Back to School: Talking Love and Hate in the Classroom

If your students are anything like mine (and I’m sure they are), they’re pretty observant. Many of them will have heard about the events in Charlottesville, namely the planned-months-in-advance white supremacist rally “Unite The Right.” They may have heard about alt-right marchers with torches touting hateful rhetoric akin to “Blood and Soil,” the murder of Heather Heyer, and even courageous resistance. We have no precise way of knowing what they’ve been exposed to, so of course this is where we come in. Any teacher worth their salt knows the value of pre-correcting and that is exactly what this situation calls for. I hope to provide some insight into ways you can have intentional conversations with students about what is and is not okay in your classroom through the lens of these recent events.

Students need to be taught both how we show love in our schools and the appropriate way to disagree and dislike. We always want to positively frame our expectations and model instruction, so lead with love. 

Teaching love and what we DO like in our school

  • When your friend (or even someone you don’t know) does something or has a tradition that you aren’t familiar with, don’t be weirded out - Ask questions! Trying to understand is the first step in loving anything.

  • Listening to people is a quick, free, and easy way to show you respect and care about someone.

  • When other people are mean to you, it can be really hard to resist getting back at them. It feels good to fight back at first. But when you say mean things, it puts a damper on your own mood and feelings. Challenge yourself to ignore meanness. Instead of clapping back with a rude comment, say things like “Sorry you feel that way”, “That was mean, I didn’t like that”, or just straight up walk away. That kind of stoicism and calmness is impressive and will take you far! It may shock the person trying to get a reaction out of you and convince them to either stop bothering your or even try to get to know you in a real way.

But strictly talking about love in the face of difference will set students up to hit a stumbling block when they feel mad, confused, or scared. Young people need to know that feeling angry is a normal human emotion. However, when lack of understanding about something or someone leads to anger, students must be taught that it’s better to seek to understand rather than to exclude or tear down.  

Teaching how to disagree and dislike

  • Dislike, not hate. You don't have to like everyone or everything. It's okay to dislike someone for what they do or say. Once you dislike someone for something they can't change (race, socio-economic status, sexual orientation, disability, etc.), you become ignorant and cruel. That is hate. You are all hardworking students with the capacity to understand and learn. There is no place for hate here.

  • If you see or hear hateful or ignorant things, correct them. Doing this can be tough, whether it’s someone close to your or a total stranger! One way to address someone’s hateful comment is to use an “I-statement” about how you feel when you hear it. Another method is to ask them question, such as  “Why did you say that?” or “What makes you feel that way? ”When we seek to understand and also force others to explain themselves, we may be able to change things. That is how we learn to be better. When we let people continue to say ignorant and hateful things, even if we ourselves would never say them, it tells those people that saying those things is okay.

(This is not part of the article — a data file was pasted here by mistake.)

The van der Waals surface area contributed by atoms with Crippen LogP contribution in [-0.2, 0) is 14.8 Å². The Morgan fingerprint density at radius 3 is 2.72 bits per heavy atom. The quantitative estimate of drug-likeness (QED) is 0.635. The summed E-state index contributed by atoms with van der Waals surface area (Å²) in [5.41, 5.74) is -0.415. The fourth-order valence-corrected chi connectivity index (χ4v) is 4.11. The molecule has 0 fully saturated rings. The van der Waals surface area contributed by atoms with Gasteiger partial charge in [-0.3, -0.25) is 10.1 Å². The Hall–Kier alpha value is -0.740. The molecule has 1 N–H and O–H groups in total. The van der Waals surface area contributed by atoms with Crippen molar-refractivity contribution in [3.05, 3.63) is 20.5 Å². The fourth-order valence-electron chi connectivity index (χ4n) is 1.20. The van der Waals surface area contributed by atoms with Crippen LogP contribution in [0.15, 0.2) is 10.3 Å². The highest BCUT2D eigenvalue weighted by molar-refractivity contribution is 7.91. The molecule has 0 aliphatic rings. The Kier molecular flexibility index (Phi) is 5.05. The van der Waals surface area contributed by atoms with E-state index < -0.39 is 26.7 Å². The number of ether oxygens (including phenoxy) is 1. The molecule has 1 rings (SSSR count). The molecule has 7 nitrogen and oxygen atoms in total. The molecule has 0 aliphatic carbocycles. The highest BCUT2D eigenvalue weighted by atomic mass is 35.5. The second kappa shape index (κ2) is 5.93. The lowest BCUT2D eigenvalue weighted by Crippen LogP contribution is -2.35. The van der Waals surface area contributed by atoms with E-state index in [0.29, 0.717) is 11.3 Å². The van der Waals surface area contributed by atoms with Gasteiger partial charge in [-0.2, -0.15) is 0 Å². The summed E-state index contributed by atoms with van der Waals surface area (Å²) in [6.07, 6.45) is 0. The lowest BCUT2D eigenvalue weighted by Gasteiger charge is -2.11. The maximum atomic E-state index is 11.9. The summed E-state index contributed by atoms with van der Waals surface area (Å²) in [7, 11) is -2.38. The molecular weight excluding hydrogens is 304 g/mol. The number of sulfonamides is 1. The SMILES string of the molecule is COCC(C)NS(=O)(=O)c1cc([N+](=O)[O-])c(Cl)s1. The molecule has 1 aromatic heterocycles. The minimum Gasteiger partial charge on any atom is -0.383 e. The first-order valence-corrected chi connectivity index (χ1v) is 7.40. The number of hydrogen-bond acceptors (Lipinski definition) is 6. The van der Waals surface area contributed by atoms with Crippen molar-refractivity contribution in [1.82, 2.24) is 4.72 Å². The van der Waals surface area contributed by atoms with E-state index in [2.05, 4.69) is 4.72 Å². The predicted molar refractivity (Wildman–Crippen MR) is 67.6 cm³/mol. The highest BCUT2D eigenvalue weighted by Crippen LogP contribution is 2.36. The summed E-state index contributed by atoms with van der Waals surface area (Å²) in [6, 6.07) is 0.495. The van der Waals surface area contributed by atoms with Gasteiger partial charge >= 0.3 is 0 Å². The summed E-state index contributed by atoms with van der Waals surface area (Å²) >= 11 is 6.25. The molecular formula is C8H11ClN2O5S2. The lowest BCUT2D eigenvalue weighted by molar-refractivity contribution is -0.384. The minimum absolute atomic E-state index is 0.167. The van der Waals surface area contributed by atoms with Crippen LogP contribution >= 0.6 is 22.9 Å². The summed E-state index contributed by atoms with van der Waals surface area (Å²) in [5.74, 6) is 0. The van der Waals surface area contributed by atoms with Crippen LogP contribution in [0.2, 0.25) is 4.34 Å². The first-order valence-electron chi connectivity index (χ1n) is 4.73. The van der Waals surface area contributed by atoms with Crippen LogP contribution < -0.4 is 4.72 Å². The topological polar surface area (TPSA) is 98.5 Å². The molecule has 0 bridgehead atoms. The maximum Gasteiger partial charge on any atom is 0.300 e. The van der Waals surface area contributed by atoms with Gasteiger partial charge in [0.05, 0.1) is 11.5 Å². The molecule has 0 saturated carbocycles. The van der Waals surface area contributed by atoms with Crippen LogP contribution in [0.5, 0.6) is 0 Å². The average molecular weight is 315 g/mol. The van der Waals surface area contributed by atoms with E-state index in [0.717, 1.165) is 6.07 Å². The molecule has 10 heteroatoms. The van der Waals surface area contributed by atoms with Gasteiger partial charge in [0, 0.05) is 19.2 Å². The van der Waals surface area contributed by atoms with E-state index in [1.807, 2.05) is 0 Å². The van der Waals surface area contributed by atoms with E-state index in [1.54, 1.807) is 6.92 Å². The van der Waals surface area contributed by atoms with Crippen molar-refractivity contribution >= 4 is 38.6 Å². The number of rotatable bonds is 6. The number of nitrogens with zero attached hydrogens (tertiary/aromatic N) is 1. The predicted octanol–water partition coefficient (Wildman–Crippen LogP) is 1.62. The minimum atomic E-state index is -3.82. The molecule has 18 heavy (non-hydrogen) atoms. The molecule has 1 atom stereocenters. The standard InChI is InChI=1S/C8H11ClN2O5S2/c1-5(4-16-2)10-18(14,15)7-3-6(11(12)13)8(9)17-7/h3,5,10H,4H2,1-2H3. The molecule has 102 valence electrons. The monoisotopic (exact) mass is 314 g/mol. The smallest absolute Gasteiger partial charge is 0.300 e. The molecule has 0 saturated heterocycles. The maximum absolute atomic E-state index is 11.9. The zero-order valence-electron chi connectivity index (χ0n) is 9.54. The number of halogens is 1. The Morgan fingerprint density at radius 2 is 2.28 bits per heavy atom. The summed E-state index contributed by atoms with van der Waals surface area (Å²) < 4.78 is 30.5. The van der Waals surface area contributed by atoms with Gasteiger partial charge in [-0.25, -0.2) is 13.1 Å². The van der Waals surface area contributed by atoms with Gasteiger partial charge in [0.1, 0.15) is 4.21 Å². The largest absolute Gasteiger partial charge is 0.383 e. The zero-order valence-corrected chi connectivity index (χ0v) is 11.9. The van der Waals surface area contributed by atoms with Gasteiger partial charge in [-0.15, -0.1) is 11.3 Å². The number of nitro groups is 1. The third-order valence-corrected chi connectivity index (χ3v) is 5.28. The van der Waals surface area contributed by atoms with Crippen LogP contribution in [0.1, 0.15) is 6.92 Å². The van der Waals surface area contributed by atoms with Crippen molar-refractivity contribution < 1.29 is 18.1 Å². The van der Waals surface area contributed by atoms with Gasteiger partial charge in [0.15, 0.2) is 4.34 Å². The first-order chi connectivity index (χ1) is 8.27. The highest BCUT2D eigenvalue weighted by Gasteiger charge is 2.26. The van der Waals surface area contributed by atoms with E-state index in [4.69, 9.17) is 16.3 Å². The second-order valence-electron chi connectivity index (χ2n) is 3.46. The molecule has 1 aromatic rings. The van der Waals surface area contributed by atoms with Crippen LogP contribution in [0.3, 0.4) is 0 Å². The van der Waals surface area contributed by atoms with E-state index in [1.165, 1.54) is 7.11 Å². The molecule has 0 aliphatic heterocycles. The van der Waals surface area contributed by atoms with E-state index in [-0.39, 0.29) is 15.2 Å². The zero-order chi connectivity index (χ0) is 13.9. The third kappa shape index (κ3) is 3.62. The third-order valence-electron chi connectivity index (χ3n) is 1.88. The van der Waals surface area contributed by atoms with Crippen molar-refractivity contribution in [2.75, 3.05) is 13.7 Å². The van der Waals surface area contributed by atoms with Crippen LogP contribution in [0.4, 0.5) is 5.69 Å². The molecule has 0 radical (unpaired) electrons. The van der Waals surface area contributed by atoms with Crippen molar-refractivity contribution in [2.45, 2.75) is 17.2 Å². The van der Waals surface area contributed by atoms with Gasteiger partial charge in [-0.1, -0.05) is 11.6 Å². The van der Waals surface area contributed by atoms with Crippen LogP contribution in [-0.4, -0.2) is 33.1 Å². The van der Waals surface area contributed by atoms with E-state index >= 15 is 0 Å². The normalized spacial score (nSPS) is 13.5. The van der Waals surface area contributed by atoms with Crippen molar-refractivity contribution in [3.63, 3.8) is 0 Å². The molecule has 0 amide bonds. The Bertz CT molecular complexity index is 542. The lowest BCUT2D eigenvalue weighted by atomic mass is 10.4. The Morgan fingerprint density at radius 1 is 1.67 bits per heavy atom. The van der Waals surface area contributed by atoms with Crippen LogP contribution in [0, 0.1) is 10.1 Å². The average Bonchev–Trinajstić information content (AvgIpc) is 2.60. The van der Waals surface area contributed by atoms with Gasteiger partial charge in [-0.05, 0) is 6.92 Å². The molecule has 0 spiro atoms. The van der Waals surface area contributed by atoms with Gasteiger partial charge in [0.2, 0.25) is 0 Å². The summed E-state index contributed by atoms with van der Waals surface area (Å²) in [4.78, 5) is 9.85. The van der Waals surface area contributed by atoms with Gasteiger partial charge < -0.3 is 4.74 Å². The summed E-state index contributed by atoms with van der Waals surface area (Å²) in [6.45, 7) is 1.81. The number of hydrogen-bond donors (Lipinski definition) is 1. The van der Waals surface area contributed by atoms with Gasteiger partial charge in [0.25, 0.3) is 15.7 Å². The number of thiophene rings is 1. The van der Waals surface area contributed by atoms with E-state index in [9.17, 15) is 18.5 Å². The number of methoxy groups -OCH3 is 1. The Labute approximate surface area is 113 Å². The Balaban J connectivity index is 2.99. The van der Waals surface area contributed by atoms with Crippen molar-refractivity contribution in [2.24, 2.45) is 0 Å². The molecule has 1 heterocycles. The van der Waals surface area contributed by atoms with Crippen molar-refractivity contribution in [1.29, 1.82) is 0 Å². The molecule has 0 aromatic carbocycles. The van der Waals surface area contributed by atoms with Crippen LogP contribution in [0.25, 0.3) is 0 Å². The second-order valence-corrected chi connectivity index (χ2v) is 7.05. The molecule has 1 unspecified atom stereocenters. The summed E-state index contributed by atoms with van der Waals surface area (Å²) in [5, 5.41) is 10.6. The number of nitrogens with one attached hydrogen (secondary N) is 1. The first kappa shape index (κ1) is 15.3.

• In our country, we do have freedom of speech. But there is no such thing as freedom from consequences. People may choose hate speech, but they rightfully should be challenged as a consequence, considering that the other consequence of hate speech is that people are harmed. 

  • Marching and protesting can be a really good thing - if the government is doing something that doesn’t help a lot of people or even hurts some people, demonstrating can change things for the better. People can protest unfair laws, treatment of people, and policies. You can go volunteer to help groups who fight for people who can’t fight for themselves or shouldn’t have to fight alone. These things can even be found on social media like Facebook and Twitter! In other words, there are ways to engage in your community that help you express your concerns in non-hateful ways.

What does it look like to introduce these concepts in your room? For me, my building’s advisory model has an emphasis on circles (both for restorative practices and community building). I plan to implement these tough conversations as higher risk share-outs after the ice has been considerably broken up. You may choose to include this subject matter in life skills/socio-emotional/soft skills lessons you teach. Exactly how it looks is up to your professional judgement. What’s important is that you don’t shy away from denouncing the hatred that is at times so visible to us and our students.

If nothing else goes with you, please do take this with you to your students and your school: In Charlottesville, the alt-right/white supremacists/Nazis marched with torches and guns to intimidate and scare people. They hate people for things they can't control, like their skin color. Those people and their ideas are not welcome, here or anywhere in our school or country. What is welcome, however, is thoughtful conversation, informed disagreement, and open minds.  

Some resources to help guide us through these conversations:

“The first thing teachers should do when school starts is talk about hatred in America. Here’s help”

#CharlottesvilleCurriculum on Twitter, started by Melinda D. Anderson,  a contributing writer to the Atlantic

Make the Most of Teachable Moments: Responding to Hate and Bias at School (Teaching Tolerance)

Resources for Addressing Racism and Hatred in the Classroom

Preparing Students for Difficult Conversations